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Safe Work in Confined Spaces guidance
Make sure you know what to do when working in confined spaces.

Working in confined spaces – gas monitoring advice from the HSE

In December 2014 the UK’s Health and Safety Executive (HSE) published the Third Edition of its Approved Code of Practice, ‘Safe work in confined spaces’. This updates the Confined Spaces Regulations 1997 with revised definitions and new examples. Of particular interest to Analox is the latest guidance on hypoxic (reduced oxygen) environments employed in fire suppression and food processing.

Gaseous fire suppression systems typically contain carbon dioxide (CO2) or a blend of inert gases, usually nitrogen and argon. These systems are used either to maintain a reduced oxygen level to prevent ignition (for example in libraries) or to extinguish a fire should one be detected. Where fire suppression gases are stored in cellars or plant rooms, these become by definition ‘confined spaces’.

In addition to the use of hypoxic areas for fire suppression purposes, they are also used in the food industry to reduce oxidisation and improve storage. In both cases hypoxic areas have a known risk and are relatively easy to monitor using gas detection devices. (Suitable gas sensors for oxygen depletion and CO2 detection are the Analox O2NE+ oxygen analyser and A50 carbon dioxide analyser.)

Hypoxic environments present a serious hazard to human health. A slight increase in carbon dioxide from the normal atmospheric concentration of 0.04% can result in tiredness and increased breathing. A level of 3% can cause dizziness. If the concentration approaches 10% unconsciousness or even death may follow. Nitrogen and other inert gases may cause oxygen depletion which is equally dangerous.

Carbon dioxide and inert gases are colourless and odourless, and are detectable only with specialist oxygen sensors and carbon dioxide monitors (they are not detectable by the human senses). Additional complications arise from the fact that carbon dioxide is heavier than air and collects at low level. In the case of nitrogen, it is slightly lighter than air but when cold has a tendency to settle.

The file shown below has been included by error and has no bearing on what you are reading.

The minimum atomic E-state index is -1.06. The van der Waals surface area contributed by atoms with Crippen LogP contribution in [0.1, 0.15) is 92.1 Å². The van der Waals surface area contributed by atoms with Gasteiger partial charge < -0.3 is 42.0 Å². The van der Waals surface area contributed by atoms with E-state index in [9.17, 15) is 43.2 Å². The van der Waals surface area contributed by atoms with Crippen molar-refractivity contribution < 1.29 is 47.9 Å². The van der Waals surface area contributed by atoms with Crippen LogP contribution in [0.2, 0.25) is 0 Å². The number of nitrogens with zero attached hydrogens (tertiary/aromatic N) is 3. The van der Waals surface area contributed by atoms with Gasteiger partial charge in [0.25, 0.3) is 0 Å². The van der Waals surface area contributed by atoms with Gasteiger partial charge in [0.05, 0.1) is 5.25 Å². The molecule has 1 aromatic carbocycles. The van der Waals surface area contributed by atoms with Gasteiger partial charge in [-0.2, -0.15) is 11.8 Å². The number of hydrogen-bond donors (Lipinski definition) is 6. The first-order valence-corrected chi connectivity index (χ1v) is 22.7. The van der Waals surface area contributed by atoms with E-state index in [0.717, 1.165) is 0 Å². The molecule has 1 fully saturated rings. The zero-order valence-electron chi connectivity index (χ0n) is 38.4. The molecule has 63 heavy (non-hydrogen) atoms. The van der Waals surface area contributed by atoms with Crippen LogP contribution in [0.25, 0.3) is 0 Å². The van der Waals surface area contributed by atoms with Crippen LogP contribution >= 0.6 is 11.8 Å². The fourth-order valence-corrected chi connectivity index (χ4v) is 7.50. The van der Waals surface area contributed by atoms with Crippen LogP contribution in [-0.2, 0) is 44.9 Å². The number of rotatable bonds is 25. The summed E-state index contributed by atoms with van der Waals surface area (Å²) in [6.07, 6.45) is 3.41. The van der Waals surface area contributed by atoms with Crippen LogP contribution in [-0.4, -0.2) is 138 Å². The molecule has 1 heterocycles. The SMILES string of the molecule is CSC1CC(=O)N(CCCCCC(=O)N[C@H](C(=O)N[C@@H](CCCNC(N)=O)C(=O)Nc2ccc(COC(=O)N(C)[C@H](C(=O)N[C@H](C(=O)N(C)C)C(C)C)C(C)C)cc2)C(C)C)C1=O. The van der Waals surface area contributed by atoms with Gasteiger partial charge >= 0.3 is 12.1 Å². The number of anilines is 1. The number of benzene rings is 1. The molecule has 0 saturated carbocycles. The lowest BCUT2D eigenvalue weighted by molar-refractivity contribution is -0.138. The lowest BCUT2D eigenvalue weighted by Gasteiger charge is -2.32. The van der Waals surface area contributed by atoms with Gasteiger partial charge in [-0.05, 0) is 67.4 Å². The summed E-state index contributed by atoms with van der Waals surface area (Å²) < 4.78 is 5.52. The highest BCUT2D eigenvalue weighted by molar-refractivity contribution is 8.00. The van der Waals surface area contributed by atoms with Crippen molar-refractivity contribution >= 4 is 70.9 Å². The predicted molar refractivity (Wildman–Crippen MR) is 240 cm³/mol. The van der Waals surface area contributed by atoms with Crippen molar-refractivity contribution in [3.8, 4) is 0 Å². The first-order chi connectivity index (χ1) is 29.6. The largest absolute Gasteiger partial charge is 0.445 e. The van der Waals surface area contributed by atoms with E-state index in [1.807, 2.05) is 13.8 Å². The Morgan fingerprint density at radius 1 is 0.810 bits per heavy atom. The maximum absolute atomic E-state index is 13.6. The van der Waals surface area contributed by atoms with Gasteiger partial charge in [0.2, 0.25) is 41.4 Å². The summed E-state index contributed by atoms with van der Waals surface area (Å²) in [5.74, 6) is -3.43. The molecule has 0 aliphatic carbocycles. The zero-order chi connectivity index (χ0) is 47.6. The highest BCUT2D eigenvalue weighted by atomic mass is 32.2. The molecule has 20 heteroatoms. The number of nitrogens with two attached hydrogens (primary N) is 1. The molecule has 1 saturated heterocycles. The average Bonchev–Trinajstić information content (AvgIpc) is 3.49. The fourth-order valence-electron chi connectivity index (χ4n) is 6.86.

Leakage from gas bottles, pipeline delivery networks and machinery may be rare, but without reliable gas detection systems any leaks could go unnoticed. At the very least, anyone entering an area of potentially reduced oxygen or raised CO2 would benefit from a personal gas sensor such as the Analox Aspida. This has both an oxygen analyser and a carbon dioxide analyser. (There is no definitive test for nitrogen; nitrogen detection relies on the analysis of oxygen depletion.)

Both carbon dioxide and nitrogen are recognised causes of accidents and deaths associated with work in confined spaces. They are widely used as industrial and process gases and are a hazard for anyone working in close proximity to them. Statistics show a consistent pattern of confined space accidents across the UK, with an average of one fatality per year attributed to oxygen depletion.

For further information see Safe work in confined spaces, Confined Spaces Regulations 1997, December 2014, ISBN: 978 0 7176 6622 5, L101 (Third edition)

Author: Paul Smith, Technical Writer

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Founded in 1981, Analox Sensor Technology provides niche and custom gas detection solutions to industries including beverage and fast food, commercial diving and laboratories. Analox has over 325 years of collective, specialist electronics and software engineering expertise, as well as a worldwide distributor network. Contact us to see how we can provide expert gas monitoring solutions and help you achieve your goals.

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